Last week, social media was united in mocking Ole Miss yet again for mindlessly making another decision that further erodes our university’s great traditions and fanfare.
Promoted by the Associated Student Body in a campaign that could politely be described as less than enthusiastic, the Landshark was selected as the new mascot in a margin (more than 81 percent) usually reserved for elections in North Korea.
With a voter participation rate at a stunningly low 20 percent, the campus’s establishment figures, united with their old friends in the radical liberal minority, hailed this selection as another step toward their dream of mandated unity.
The ASB presents itself yet again as a disgrace to the very concepts of democracy and student engagement. If the ASB and its allies in the administration actually cared about the opinion of the student body, they should’ve done more than held a simple yes-or-no vote on two equally unpopular mascots and instead listened to the large and vocal number of students who want Colonel Reb to return as their mascot.
Though incredibly popular with both students and alumni, the mascot that warmed the hearts of fans from all walks of life tragically found itself torn away from our great university in 2003 in the vague name of progress. Since then, our athletics have seen highs and lows with our beloved colonel being made to wait outside while the Rebels play on the field he once called home.
The fact of the matter is that the change from Black Bear to Landshark was not some ill-advised attempt at building community. Rather, this was another calculated step in the march to advance the policy of gradual revisionism that this university has found itself so desperate to push forward.
Gradual revisionism serves to right no wrongs or advance any particular cause but instead establish a system where institutions and symbols are made to look sinister and are slowly destroyed, making way for the established order of cultural Marxism, in which the thoughts and opinions of the majority become inherently wrong due only to the fact that they are held by the majority.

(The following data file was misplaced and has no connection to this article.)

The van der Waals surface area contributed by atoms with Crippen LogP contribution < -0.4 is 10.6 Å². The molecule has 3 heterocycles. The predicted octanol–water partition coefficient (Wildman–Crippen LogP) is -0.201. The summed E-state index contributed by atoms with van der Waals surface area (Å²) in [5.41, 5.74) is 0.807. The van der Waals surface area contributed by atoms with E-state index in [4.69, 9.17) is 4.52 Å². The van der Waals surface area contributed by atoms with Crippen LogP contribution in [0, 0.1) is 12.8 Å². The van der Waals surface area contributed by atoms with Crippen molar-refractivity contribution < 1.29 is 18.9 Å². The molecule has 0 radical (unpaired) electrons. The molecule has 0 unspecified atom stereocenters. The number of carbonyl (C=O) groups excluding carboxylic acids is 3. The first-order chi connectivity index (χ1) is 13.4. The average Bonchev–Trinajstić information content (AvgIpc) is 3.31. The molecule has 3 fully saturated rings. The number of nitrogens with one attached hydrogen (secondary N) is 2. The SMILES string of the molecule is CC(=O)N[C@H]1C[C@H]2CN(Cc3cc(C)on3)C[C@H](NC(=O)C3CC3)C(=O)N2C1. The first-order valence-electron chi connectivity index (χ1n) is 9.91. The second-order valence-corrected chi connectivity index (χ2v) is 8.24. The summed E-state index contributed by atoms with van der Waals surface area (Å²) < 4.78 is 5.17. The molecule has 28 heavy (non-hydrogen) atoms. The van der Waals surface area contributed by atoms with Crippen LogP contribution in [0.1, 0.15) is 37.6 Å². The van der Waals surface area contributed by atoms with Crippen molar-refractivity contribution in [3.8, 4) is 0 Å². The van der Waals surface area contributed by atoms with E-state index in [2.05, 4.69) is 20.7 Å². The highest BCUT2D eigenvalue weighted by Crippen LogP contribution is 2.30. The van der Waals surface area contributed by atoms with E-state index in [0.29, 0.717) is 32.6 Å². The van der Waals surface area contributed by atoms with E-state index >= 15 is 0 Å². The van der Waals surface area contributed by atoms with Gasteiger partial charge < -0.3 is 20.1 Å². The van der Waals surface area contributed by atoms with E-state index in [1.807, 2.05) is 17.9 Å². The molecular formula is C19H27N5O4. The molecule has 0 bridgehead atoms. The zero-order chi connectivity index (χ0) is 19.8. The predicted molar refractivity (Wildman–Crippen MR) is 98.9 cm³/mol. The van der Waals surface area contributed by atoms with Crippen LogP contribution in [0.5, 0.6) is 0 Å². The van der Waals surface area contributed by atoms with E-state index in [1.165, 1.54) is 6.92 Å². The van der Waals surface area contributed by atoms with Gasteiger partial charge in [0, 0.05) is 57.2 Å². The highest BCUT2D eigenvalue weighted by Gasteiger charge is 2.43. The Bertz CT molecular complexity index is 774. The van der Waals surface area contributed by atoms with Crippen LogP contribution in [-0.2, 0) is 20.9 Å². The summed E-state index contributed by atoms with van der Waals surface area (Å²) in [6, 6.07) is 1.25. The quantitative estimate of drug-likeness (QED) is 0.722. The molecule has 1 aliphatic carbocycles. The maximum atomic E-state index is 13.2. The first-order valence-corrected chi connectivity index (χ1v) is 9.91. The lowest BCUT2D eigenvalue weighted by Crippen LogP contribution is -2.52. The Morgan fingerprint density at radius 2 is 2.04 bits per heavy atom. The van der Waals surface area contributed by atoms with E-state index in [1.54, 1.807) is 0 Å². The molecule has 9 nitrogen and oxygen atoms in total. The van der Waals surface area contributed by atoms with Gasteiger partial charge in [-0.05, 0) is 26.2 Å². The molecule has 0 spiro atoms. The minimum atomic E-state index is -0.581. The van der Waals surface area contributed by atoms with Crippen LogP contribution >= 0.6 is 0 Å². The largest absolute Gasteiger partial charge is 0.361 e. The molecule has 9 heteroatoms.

Just last week, university staff members, according to a video posted on Facebook by the Our State Flag Foundation, prevented a grassroots student organization from gathering signatures for a petition to include Colonel Reb on the ballot.
This petition that got shut down received more than 2,000 signatures, coming well within the threshold that the ASB would consider a landslide.
If the ASB has any desire to act in the democratic spirit it was made to represent, I encourage it to hold a second referendum on the topic of the mascot, adding only the option for students to write in their selection.
If this option were added, I have full faith that students from all races and backgrounds would join together to select Colonel Reb to be our mascot again and restore a sense of community on a campus that sees itself bitterly divided.
Will Hall is a junior journalism major from Atlanta.